54. 54. the subscription or purchase of shares in a social enterprise (Note: a charity can not offer shares – assets are held for the public benefit).</li></ul>Source: Trillium Foundation, “Social Finance” , http://www.trilliumfoundation.org/User/Docs/PDFs/research/Social_finance.pdf<br />11<br />
  55. 55. Aligning Demand and Supply<br />12<br />Source: Alex Nicholls and Cathy Pharoah (2008) “The Landscape of Social Investment”, http://www.sbs.ox.ac.uk/centres/skoll/research/Pages/landscapeofsocialinvestment.aspx<br />
  56. 56. Intermediaries<br />Adapted from: Causeway, SiG, Volans (2009) “Building The Case for Social Finance in Canada”<br />Academic<br /><ul><li>University of Toronto (OISE, Rotman)
  57. 57. Carleton Centre for Community Innovation
  58. 58. Sauder School of Business
  59. 59. Schulich School of Business</li></ul>Capacity Builders <br /><ul><li>Causeway Social Finance
  60. 60. Social Innovation Generation
  61. 61. Community Futures Development Corporations
  62. 62. Ontario Nonprofit Network
  63. 63. Chantierl’EconomieSociale
  64. 64. BC Centre for Social Enterprise</li></ul>Associations<br /><ul><li>Social Investment Organization
  65. 65. Canadian Community Investment Network
  66. 66. Community Foundations of Canada
  67. 67. Philanthropic Foundations of Canada</li></ul>Credit Unions<br />Community Development Financial Institutions<br />Federal Government<br /><ul><li>Human Resources and Skills Development Canada
  68. 68. Canada Revenue Agency
  69. 69. Department of Finance</li></ul>Ontario Provincial Government<br /><ul><li>Community Economic Development Funds
  70. 70. First Nations Finance Authority
  71. 71. Ministry of Finance </li></ul>ESG Information<br /><ul><li>Jantzi-Sustainalytics</li></ul>Web Platforms<br /><ul><li>CommunityLend</li></ul>13<br />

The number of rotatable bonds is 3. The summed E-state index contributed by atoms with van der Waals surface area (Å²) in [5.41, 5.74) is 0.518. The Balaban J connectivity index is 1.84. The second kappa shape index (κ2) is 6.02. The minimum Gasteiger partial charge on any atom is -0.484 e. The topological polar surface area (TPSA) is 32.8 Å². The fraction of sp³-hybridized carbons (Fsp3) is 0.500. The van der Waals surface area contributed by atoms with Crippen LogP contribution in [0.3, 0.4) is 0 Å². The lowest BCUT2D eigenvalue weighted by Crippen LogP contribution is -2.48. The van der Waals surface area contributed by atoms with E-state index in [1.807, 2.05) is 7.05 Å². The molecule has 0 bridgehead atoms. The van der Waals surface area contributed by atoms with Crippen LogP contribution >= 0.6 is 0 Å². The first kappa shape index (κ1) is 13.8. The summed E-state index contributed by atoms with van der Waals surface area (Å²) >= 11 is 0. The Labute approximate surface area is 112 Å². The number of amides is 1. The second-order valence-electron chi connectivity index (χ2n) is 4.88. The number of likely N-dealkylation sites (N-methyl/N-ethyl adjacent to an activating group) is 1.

72. 72. Alterna Community Alliance Housing Fund<br /><ul><li>Created to address Ottawa’s affordable housing shortage
  73. 73. Provides low-cost financing for second-mortgage financing, and as necessary, primary-mortgage financing
  74. 74. Structured as investment grad instrument offering a five-year GIC rate of return</li></ul> It took 7 years before PSAC was able to find a “risk-free vehicle” to be able to do this!<br />14<br />Adapted from: Causeway, SiG, Volans (2009) “Building The Case for Social Finance in Canada”<br />
  75. 75. Building the Social Capital Market<br />15<br />Source: Monitor Institute (2008) “Investing for Social & Environmental Impact, A Design for Catalyzing an Emerging Industry”, http://www.monitorinstitute.com/impactinvesting/<br />
  76. 76. Supply Side Challenges<br /><ul><li>Legal framework that prohibits innovative activity</li></ul>Social enterprise and hybrid structures e.g. can’t take equity stake in nonprofits<br />Pension funds and Program Related Investments (PRIs): fiduciary responsibility<br /><ul><li>Transactions and search costs too high for viable deals</li></ul>Limited coordination or co-investment among capital suppliers<br />Lack of mature intermediaries; poor knowledge of demand side<br />Difficulty in structuring deals that include non-traditional financial instruments<br />Lack of “demonstration funds” of sufficient scale<br /><ul><li>Bifurcation between philanthropy (for impact) and investment (for returns)</li></ul>Silo’d nature of foundations (grantingmaking vs. investment committees)<br />A typical foundation operates like a private investment company that gives away a portion of its profits to charity... <br /><ul><li>Social impact metrics</li></ul>Underdeveloped understanding of assessment and incorporation of social risks and returns; inability to capture/use comparable data across sectors<br />16<br />